It’s a common claim among people who actively deny the reality of climate change. Generally, this is due to not understanding the difference between weather and climate. “Weather is basically the way the atmosphere is behaving, mainly with respect to its effects upon life and human activities. The difference between weather and climate is that weather consists of the short-term (minutes to months) changes in the atmosphere. Most people think of weather in terms of temperature, humidity, precipitation, cloudiness, brightness, visibility, wind, and atmospheric pressure, as in high and low pressure,” according to NASA. “In most places, weather can change from minute-to-minute, hour-to-hour, day-to-day, and season-to-season. Climate, however, is the average of weather over time and space. An easy way to remember the difference is that climate is what you expect, like a very hot summer, and weather is what you get, like a hot day with pop-up thunderstorms.”

Remember in 2015 when Senator Jim Inhofe (R-OK) brought a snowball on to the Senate floor to make the case that climate change is a hoax? This mindset is the ethos of the Trump Administration on the issue of climate change, and is profoundly and senselessly dangerous. President Donald Trump and the Republican Party have adopted the most staunchly anti-science and environmentally destructive policies in recent memory. The science behind climate change enjoys overwhelming scientific consensus. Thousands of Americans lost their lives as a direct result of climate change last year; economic losses alone from climate change related disasters in 2017 could top $300 billion. This is completely unsustainable.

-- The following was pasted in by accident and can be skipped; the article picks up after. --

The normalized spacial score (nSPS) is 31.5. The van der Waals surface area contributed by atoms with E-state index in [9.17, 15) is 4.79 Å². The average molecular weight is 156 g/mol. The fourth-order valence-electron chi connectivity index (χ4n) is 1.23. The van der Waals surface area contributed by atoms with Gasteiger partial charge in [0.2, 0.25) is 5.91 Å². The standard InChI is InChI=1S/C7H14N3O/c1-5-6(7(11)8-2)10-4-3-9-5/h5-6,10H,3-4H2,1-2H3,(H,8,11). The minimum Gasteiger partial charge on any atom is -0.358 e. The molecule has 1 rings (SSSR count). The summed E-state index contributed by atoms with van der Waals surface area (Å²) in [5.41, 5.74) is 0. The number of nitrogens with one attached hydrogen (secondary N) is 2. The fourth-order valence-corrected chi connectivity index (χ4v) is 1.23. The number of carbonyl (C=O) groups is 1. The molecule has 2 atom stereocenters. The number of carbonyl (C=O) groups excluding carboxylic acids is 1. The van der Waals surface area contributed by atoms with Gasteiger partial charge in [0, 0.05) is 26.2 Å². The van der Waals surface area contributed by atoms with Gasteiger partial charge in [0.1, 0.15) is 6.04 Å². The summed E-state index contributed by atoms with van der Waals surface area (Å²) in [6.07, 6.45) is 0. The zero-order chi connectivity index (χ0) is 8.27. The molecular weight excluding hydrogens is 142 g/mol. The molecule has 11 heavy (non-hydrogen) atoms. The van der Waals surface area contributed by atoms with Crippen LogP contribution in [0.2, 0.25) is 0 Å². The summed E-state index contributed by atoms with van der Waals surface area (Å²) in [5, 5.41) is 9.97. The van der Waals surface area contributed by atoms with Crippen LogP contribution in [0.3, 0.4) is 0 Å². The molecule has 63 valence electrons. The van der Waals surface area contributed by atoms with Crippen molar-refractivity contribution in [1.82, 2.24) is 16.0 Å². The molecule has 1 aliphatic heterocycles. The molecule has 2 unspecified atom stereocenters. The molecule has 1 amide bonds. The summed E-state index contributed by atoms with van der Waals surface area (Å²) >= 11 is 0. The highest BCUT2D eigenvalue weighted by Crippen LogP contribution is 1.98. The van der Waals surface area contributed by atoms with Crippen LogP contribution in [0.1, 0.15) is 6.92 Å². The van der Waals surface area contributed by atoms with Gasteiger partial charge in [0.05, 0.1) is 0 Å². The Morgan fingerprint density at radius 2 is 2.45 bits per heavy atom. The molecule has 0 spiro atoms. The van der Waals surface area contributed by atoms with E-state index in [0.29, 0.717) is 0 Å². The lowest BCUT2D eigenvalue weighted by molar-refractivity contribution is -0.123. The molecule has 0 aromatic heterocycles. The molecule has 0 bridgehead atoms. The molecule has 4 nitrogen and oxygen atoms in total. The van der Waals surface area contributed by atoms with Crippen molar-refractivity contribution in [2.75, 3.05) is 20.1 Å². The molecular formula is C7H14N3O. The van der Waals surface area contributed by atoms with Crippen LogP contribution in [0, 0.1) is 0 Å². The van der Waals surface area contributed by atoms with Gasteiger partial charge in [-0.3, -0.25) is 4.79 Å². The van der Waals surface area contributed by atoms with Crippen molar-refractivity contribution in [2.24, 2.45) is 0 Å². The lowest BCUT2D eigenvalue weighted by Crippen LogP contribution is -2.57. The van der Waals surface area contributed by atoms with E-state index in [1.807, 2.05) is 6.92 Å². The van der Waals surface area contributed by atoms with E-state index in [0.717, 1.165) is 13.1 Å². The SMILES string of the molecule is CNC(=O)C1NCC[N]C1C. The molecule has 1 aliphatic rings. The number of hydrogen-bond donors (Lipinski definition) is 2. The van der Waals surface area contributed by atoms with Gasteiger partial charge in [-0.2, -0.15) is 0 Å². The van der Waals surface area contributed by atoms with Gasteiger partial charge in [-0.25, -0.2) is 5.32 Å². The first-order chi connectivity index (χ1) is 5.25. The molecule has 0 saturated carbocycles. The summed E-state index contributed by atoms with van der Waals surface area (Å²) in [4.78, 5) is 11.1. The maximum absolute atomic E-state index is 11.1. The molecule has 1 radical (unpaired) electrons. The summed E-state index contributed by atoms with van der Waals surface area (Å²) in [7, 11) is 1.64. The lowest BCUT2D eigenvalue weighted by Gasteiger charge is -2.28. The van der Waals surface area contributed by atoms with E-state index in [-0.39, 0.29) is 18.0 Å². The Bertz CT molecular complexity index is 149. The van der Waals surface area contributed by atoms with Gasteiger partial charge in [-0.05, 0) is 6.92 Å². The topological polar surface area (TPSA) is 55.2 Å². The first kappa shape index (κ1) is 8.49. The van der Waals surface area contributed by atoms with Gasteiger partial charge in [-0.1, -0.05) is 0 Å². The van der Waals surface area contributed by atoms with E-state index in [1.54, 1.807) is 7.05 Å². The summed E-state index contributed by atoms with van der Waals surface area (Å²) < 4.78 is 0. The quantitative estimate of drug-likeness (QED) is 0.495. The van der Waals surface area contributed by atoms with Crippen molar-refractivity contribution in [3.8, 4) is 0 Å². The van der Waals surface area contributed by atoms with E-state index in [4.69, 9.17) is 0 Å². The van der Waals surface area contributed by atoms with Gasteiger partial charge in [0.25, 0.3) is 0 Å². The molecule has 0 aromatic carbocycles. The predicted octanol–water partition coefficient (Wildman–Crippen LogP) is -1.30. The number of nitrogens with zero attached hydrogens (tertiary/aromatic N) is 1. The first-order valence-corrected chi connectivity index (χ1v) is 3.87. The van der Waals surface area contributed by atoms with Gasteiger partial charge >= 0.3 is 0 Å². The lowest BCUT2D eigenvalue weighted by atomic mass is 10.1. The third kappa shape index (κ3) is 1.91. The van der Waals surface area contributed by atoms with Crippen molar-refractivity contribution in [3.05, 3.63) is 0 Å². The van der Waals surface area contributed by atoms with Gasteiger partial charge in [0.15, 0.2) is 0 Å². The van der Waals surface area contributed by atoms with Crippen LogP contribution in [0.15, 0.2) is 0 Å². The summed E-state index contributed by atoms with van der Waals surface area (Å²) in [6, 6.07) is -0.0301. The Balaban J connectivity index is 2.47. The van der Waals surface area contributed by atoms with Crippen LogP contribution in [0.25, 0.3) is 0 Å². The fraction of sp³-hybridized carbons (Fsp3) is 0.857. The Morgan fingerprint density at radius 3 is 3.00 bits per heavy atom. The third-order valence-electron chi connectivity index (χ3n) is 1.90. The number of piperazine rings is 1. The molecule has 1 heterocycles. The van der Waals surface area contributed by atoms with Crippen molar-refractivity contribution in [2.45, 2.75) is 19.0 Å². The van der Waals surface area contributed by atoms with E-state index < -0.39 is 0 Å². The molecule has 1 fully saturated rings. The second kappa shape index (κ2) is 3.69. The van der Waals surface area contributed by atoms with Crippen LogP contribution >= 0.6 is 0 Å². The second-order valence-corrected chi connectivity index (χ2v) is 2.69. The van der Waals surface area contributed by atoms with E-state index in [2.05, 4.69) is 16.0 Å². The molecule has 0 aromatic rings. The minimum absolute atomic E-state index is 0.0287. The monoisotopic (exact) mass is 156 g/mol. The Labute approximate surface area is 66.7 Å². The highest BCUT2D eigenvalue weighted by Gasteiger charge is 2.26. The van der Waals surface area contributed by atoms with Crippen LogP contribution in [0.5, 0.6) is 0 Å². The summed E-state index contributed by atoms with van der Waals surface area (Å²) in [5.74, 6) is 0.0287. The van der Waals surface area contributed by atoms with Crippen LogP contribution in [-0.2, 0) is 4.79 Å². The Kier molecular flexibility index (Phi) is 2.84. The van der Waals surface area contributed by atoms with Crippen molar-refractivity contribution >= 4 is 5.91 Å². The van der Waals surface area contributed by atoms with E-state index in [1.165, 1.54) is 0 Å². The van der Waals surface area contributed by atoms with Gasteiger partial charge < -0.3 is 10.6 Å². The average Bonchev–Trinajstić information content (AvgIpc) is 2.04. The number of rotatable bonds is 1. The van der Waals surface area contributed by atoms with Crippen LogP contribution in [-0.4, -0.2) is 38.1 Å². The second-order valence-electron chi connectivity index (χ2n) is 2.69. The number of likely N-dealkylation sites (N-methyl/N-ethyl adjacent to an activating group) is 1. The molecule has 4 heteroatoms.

As of November 7, 2017, the United States is the only country in the world that refuses to participate in the Paris Climate Agreement. President Obama committed the US to the international effort in 2015. Participants share in the goals of preventing global temperatures from rising above 2 degrees Celsius, reducing carbon emissions, and investing in clean, renewable sources of power. Fossil fuel consumption and production are in decline, yet solar and wind power are growing every year. China is taking this even further, having recently proposed a $5 trillion investment in global infrastructure, including expanding renewable sources of energy.

The longer our government ignores the reality of human-generated disruptions to our climate, the less possible it’s going to be to prevent future disasters. Trump’s record on the environment is nothing short of belligerently abysmal. National Geographic is keeping a running tally on the 45th president’s actions on environmental policy, which will guarantee further destruction of our biosphere for the sake of short-term corporate profits.

The government’s duty is to keep the American people safe, yet the Trump administration has removed climate change from the official list of national security threats. Climate change is the biggest threat our country, and the world faces in the coming decades. Dismissing and ignoring the cataclysmic reality of climate change is not only a dereliction of duty, it is willful and deliberate negligence with irreversible domestic and global consequences. The United States is now a rogue nation on the international stage and barring some sudden major change, Trump will lead us into our historic, and perhaps final, descent into obscurity.

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    Brandon Gage

    Political Writer

    Brandon began his writing career in a hospital bed in July, 2017. His mission is to provide insight ... keep reading